"Every time I drive through Germantown, it scares me to death," said Tolbert, who was recently elected to her 12th two-year term as commission president.
Barnesville is one of six municipalities in Montgomery County that has its own zoning power. It has been zoned residential and agricultural as a county measure to reserve green areas, and Barnesville officials have ruled that houses can't be built on lots smaller than two acres.
Such controls, along with land that doesn't lend itself to septic sewer systems, has effectively paralyzed growth.
There are no public schools in the town proper. Monocacy Elementary is just yards outside the western limit of town. Students who graduate from there go the county's only combined junior-senior high, Poolesville High, located in Poolesville.
The boom for the business community came and went decades ago. It left behind a funeral home, a furniture store, a well-drilling business and several antique shops.
Glenda Crowley, owner of B & T Antiques, moved here in 1976 from Reston to escape the crush of the suburbs, which were then sprouting in Northern Virginia. Now, she says, she lives so far from the city that visitors don't know what county they're in when they walk into her store.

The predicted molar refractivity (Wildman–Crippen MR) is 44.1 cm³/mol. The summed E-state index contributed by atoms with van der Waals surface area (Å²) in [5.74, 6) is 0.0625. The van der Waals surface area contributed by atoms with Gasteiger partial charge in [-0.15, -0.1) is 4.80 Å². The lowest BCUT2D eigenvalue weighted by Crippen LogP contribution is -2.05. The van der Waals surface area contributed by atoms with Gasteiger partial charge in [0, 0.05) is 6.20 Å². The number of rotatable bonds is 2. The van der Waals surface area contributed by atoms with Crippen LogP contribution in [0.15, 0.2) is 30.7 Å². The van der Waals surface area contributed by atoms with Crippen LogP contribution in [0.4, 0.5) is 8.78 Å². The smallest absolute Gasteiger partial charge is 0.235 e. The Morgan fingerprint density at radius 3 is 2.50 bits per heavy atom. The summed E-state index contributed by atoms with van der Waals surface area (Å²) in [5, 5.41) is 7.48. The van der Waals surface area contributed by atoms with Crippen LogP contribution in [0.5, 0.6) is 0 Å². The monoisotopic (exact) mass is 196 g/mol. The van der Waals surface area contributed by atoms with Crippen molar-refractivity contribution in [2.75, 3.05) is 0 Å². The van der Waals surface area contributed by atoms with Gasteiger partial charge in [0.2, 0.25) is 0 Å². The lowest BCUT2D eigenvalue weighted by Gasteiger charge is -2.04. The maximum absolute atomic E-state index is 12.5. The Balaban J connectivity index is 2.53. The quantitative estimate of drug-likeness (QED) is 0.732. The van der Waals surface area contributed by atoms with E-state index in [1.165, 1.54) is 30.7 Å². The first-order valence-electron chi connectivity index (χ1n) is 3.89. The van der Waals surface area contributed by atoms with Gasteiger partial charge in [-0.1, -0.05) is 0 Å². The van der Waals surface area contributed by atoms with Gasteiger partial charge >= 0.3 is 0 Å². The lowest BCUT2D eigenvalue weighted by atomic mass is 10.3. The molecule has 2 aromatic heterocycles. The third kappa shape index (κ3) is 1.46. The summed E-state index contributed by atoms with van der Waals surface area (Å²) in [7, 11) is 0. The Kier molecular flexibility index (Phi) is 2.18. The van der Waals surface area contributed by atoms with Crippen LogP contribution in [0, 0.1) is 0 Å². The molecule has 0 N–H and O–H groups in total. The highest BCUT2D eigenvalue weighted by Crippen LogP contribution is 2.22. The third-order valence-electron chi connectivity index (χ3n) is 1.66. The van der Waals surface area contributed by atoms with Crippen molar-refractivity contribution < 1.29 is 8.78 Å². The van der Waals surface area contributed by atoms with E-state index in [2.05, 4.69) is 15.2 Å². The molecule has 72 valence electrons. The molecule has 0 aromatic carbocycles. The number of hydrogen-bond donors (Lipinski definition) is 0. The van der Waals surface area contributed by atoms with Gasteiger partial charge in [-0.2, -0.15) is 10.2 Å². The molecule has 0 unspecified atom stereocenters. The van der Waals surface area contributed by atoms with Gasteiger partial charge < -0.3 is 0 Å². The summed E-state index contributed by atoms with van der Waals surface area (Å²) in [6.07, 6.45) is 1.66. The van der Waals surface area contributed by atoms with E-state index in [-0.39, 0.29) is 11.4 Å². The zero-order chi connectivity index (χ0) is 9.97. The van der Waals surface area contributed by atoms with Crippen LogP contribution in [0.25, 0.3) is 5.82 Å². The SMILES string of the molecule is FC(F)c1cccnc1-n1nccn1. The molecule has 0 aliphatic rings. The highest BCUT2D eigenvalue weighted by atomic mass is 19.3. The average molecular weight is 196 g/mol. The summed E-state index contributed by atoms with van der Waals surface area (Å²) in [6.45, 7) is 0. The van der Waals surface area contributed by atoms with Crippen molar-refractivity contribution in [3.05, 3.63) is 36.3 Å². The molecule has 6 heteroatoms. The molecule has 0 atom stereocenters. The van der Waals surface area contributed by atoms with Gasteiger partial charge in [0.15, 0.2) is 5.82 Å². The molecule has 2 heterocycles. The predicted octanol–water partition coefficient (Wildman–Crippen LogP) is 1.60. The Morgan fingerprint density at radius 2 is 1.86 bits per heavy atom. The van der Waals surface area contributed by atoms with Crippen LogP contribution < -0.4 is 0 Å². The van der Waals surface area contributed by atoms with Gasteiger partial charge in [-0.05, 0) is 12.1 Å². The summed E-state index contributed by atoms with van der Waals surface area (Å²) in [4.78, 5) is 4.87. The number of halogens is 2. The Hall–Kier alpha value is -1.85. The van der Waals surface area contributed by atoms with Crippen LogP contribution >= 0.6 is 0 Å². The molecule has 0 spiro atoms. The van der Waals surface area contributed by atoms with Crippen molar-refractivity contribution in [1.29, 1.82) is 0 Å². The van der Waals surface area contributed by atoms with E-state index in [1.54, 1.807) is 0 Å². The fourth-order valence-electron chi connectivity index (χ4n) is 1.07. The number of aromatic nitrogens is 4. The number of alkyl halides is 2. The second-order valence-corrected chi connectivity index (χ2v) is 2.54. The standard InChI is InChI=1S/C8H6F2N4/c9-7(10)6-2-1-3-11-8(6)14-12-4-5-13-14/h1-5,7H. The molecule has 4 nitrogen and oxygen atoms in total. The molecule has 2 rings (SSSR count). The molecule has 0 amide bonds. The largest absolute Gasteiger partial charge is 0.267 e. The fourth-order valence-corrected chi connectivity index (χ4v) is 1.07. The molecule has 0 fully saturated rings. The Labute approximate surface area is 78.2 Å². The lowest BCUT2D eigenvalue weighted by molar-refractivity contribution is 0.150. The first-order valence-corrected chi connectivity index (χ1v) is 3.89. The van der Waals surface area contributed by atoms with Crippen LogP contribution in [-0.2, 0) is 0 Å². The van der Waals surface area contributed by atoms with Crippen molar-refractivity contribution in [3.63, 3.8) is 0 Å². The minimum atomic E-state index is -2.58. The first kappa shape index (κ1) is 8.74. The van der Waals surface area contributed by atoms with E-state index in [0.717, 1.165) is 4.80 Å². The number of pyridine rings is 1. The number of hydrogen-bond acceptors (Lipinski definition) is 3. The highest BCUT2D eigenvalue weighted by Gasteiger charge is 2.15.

"A lot of people stop in and say: 'I'm here, I want to look at your antiques -- but where am I?" said Crowley.
The rail station on Beallsville Road is a quick link to a faster-paced life. In 55 minutes, residents here can commute to Union Station in downtown Washington, a daily trip for several residents who want both city jobs and the country life.
Barnesville is also within easy commuting distance to emerging suburbs in the up-county area. Residents can drive 11 miles to shop in Gaithersburg, seven miles to Germantown, or 13 miles to Frederick. In driving time -- because of relatively uncrowded, winding country roads -- the trips take 15 to 20 minutes, most residents say.
The social life here is clustered around family and community projects. This year a special celebration will take place July 12 with a reenactment of the Civil War battle known as the "Struggle for Sugarloaf." Most other weekends there are parties, cotillions, barbecues and hiking trips.